David Russell Mosley
22 March 2017
The Edge of Elfland
Hudson, New Hampshire
Here I was sitting in a coffeeshop (one of those chains I am no particular fan of, but it was on the way of the many errands we had to run today). I was reading Michael Martin’s excellent new book The Incarnation of the Poetic Word. When all of a sudden I was transported to a different world. How can I describe it? Have you ever been walking in a forest when you suddenly happen upon a clearing filled with deer (or perhaps elves or fairies)? It was something like that. It was almost, though this perhaps exaggerates, as though I had been walking under the shadows of heavy clouds to suddenly have the sun blaze forth. And what was the cause of my revery, of my translation? Was it, perhaps, the beauty of Martin’s prose? Or the salience of his point? Or the radiance of his topic? No. It was none of these things. It was a word. A simple word. Almost a palindrome. What was the word, you ask? I’ll tell you: denied.
Now you make think me a bit touched, or elf-sick, aelf-siden as our ancestors called it, to suggest that the word denied could send me to places unknown. But I tell you it was an occasion of Mooreeffoc. What (or where) is Mooreeffoc? Spell it backwards––or look at it in a mirror or on the right side of a window––and you will find that the magical land of Mooreeffoc is nothing more than a coffee room. The word itself was coined by Dickens and later taken up by Chesterton. The word connotes a sense of seeing the familiar in a new light, or defamiliarization (to use Shklovsky’s term). Chesterton used the Mooreeffoc often in his fiction, whereby a normal, everyday object is transfigured into something unfamiliar. A brilliant example of this is in Chesterton’s Fr. Brown story entitled, “The Invisible Man.”
In that story a man is murdered in his house and no one can figure out who “done it.” No one had entered the house. Suspicion falls on the automata that this recluse had made (an early fear of the singularity perhaps). But Fr. Brown discovers the murderer. Notice how he describes him (he had previously called him invisible):
“He is dressed rather handsomely in red, blue and gold,” replied the priest promptly with precision, “and in this striking, and even showy, costume he entered Himylaya Mansions under eight human eyes; he killed Smythe in cold blood, and came down into the street again carrying the dead body in his arms—”
How is this possible? Well, as it turns out no one had entered the house in nearly the same way as nobody had blinded Polyphemus. The man in question was a postman. But he had become so commonplace that the casual observer no longer saw him despite his ornate dress (his postman’s uniform). Yet Chesterton’s description of the postman is an effect of Mooreeffoc.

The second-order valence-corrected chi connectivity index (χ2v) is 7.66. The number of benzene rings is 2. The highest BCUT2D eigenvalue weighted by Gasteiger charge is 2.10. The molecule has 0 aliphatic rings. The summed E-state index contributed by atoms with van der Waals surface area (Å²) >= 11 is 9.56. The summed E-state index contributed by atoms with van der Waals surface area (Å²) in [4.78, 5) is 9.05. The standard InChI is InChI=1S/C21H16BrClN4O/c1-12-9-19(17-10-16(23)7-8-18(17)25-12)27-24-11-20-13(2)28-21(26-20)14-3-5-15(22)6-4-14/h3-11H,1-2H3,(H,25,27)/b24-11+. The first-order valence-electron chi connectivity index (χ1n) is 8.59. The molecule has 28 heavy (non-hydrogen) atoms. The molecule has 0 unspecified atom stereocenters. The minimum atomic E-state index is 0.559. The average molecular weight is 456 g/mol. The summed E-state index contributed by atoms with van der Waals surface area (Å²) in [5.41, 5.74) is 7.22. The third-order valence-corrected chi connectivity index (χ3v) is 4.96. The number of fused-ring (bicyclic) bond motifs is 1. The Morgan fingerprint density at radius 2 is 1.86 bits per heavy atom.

This is what I experienced when I read the word denied. It helped, certainly, that it was capitalized. But for some reason, quite unknown to me, I read the word and did not yet comprehend it or recognize it. I initially pronounced it in my head as Deneed. I wondered what this new word could possibly mean and how I had not encountered it before. I began to explore within my mind what the world this word had conjured was like. Sadly, as I entered the forests of Deneed I ran against a wall. My mind had suddenly realized that what I was reading as a new word with new possibilities was really just an old and familiar word, simply denied. But then I was reminded too that part of defamiliarization, part of the world of Mooreeffoc is to return us to our starting point a changed person. In this case I was reminded that no word is plain or simple. Words are disclosive. They disclose reality, wrapped up in metaphor and analogy and yet not in any way that can be called arbitrary. The incarnation of the poetic Word indeed.
And so now I continue to sit here, blessed by the joy, by the strangeness of words and reminded that the many participate in the One. That logoi participate in the Logos and that this applies not only to words but to the things the words sacramentally symbolize as well. A tree, as I am fond of saying, is not just a tree. Bread and wine can truly be flesh and blood. This is where I am left this morning, while I sit surrounded by concrete, reminded that even the rocks and wood that have been obliterated to make this horrific landscape, the saturnine wasteland too participate in God. May we all be given such moments.